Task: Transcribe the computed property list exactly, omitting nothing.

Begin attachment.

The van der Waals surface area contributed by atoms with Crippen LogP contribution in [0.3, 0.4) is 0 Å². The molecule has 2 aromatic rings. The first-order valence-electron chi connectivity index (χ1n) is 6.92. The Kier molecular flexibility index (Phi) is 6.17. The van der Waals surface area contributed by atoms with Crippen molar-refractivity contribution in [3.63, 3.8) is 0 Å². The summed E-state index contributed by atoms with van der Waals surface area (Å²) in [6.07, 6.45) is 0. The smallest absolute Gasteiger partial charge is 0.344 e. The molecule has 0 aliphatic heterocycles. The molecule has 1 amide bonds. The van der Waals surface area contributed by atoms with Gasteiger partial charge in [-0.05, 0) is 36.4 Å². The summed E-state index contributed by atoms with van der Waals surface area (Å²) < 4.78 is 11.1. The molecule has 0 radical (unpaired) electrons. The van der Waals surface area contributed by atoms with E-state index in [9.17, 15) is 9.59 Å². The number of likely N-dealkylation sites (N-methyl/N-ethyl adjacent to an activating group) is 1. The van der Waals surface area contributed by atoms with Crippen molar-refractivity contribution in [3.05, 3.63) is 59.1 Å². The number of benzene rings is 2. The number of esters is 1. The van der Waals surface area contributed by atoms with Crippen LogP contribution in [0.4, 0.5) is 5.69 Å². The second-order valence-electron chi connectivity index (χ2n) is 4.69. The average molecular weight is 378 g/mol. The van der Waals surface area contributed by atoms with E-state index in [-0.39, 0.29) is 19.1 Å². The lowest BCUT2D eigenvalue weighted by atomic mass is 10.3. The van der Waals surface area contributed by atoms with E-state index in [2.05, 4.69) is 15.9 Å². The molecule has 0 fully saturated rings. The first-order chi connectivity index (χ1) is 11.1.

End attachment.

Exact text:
The van der Waals surface area contributed by atoms with Crippen LogP contribution in [0.3, 0.4) is 0 Å². The molecule has 2 aromatic rings. The first-order valence-electron chi connectivity index (χ1n) is 6.92. The Kier molecular flexibility index (Phi) is 6.17. The van der Waals surface area contributed by atoms with Crippen molar-refractivity contribution in [3.63, 3.8) is 0 Å². The summed E-state index contributed by atoms with van der Waals surface area (Å²) in [6.07, 6.45) is 0. The smallest absolute Gasteiger partial charge is 0.344 e. The molecule has 0 aliphatic heterocycles. The molecule has 1 amide bonds. The van der Waals surface area contributed by atoms with Gasteiger partial charge in [-0.05, 0) is 36.4 Å². The summed E-state index contributed by atoms with van der Waals surface area (Å²) < 4.78 is 11.1. The molecule has 0 radical (unpaired) electrons. The van der Waals surface area contributed by atoms with E-state index in [9.17, 15) is 9.59 Å². The number of likely N-dealkylation sites (N-methyl/N-ethyl adjacent to an activating group) is 1. The van der Waals surface area contributed by atoms with Crippen molar-refractivity contribution in [3.05, 3.63) is 59.1 Å². The number of benzene rings is 2. The number of esters is 1. The van der Waals surface area contributed by atoms with Crippen LogP contribution in [0.4, 0.5) is 5.69 Å². The second-order valence-electron chi connectivity index (χ2n) is 4.69. The average molecular weight is 378 g/mol. The van der Waals surface area contributed by atoms with E-state index in [-0.39, 0.29) is 19.1 Å². The lowest BCUT2D eigenvalue weighted by atomic mass is 10.3. The van der Waals surface area contributed by atoms with E-state index in [2.05, 4.69) is 15.9 Å². The molecule has 0 fully saturated rings. The first-order chi connectivity index (χ1) is 11.1.